Faber Academy – Week 2



First of all – Happy Valentines Day! The series of pictures on the left are the beautiful origami rose my partner made me. I got into the car, and he opened it up from box to rose in front of my very eyes! He’s not normally very crafty, so it was incredibly sweet and thoughtful and well deserving of opening my valentines day post.

Week two of Faber Academy and already it seems to be going too fast. Next week I’m going to be running late because I have to give three (of seven that week!) talks at a school in Geelong. Take out another session in April when I’m in San Fransisco and I already want to selfishly soak up every morsel from the group before my time with them is up. Only a week and a half to go until submissions for the Ampersand Project are due. I had a mild freak out that my chapters were too short (a friend of mine who’s also working on a piece has 4000 word chapters, while mine are more like 2000). However looking at a couple of YA books on my bedside I realise that this means about 30 chapters which is totally acceptable – although it does mean I’ll have a stack of work to do following the submission of the first five. Ah well, write or die as they say.

Tonight we looked at pitching to a target audience. The writing exercise was to read the opening paragraph of an Aussie Nibble (6-8yr olds), an Aussie Bite (8-10yr olds) and an Aussie Chomp (10-12yr olds). These are a fantastic series of readers for very specific age groups written by really spectacular Aussie authors. And then we had to write an opening paragraph for our own. In 15 minutes. Good times. My opening para’s are below (unedited as always), although I suspect that some may be a little off the age mark. It was actually a lot of fun, and I’m going to finish the Nibble as I already know where it’s going to end.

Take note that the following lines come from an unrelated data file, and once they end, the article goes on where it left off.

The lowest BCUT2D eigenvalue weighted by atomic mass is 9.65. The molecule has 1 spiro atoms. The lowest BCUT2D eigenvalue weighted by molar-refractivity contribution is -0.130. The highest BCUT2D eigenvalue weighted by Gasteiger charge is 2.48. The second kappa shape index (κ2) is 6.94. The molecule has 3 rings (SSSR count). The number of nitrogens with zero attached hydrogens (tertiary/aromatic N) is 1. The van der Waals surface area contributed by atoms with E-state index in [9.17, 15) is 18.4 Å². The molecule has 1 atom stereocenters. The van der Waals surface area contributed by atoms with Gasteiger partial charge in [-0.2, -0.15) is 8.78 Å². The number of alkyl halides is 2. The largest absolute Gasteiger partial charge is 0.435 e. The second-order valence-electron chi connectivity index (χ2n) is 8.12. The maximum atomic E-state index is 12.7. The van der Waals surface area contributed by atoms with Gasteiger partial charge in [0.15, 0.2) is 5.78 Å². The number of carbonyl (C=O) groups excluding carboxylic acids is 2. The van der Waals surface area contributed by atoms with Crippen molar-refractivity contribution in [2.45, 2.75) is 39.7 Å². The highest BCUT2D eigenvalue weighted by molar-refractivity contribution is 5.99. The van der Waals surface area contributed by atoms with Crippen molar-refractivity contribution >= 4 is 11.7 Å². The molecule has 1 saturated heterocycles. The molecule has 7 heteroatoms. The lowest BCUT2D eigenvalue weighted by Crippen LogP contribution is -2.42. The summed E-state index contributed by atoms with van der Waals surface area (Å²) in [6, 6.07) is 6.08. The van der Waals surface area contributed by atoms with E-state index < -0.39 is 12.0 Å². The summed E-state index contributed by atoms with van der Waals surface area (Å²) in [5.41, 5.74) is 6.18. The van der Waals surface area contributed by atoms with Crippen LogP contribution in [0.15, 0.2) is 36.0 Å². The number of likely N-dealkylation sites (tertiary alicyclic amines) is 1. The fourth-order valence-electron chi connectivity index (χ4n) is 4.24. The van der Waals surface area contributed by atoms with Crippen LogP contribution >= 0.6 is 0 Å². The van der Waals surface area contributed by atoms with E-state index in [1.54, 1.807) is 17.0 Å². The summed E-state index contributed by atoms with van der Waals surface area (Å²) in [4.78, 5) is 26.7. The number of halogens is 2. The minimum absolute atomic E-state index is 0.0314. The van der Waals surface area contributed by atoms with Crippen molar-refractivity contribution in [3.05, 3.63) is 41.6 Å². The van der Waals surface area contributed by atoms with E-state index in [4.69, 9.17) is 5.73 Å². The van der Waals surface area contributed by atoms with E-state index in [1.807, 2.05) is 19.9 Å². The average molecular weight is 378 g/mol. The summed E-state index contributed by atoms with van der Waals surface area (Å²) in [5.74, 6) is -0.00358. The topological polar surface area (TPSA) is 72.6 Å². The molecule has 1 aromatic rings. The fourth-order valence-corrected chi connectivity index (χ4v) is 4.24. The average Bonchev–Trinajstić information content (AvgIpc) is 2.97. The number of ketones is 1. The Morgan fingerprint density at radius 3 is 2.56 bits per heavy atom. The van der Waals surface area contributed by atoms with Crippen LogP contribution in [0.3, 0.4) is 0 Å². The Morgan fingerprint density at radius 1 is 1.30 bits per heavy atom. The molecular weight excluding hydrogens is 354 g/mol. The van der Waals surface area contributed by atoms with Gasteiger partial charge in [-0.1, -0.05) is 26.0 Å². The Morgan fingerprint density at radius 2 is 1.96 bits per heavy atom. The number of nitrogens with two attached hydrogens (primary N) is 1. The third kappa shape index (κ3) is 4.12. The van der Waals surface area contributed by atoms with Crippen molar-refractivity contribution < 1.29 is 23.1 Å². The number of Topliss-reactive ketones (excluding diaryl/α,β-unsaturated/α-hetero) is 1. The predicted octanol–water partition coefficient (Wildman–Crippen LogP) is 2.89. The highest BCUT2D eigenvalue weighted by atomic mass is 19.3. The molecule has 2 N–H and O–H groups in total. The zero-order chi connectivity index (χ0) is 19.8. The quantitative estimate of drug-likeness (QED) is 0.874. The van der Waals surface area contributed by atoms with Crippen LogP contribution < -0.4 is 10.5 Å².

Chomp                                                                                                                                    When my Gran died, my little sister stood on a box, looked into the coffin and said “Bye Gran!” I looked in the coffin and couldn’t say anything at all. I couldn’t believe that she left me. I stared around the church (I hated church) looking at all the people I’d never ever met before, sniffing into their tissues and glared..

Bite                                                                                                                                              “It’s Pirate Susie!” I yelled. “My. Name. Is. PIRATE. SUSIE!” I roared at my mum, who for some reason insisted on calling me just plain old Susie. There was nothing plain about me. For a start, I lived on a pirate ship. For now, it was parked in my bedroom, but I was still a pirate.Secondly, I had an impressive black eye from where I had fallen out of my ship one morning after a particularly nasty fight with some evil buccaneers on the high seas…

Nibble                                                                                                                                                                           I’m six years old. Yesterday Mr Fluffypants woke me up. He has grey whiskers and only one eye. This is especially frightening first thing in the morning. More, if he’s holding a dead mouse in his mouth. “Stop screaming” said mum. “He thinks he’s giving you a present!” “It’s gross” I said “could he not bring flowers instead?” Mr Fluffypants growled at me for being so rude. He stared at me with his one good eye and stalked out of my room.

I didn’t want to move. The mouse lay on my quilt cover. I lay under it. We stared at each other. “Come on” I said. “No more games”. It kept staring at me. Not even a squeak…

 

…Ok, so they need work, but it was a good exercise, and stories like this (even if they never get to the publishing or pitching point) can be a way to get something out and finished quickly when writers block hits!

Til next time.

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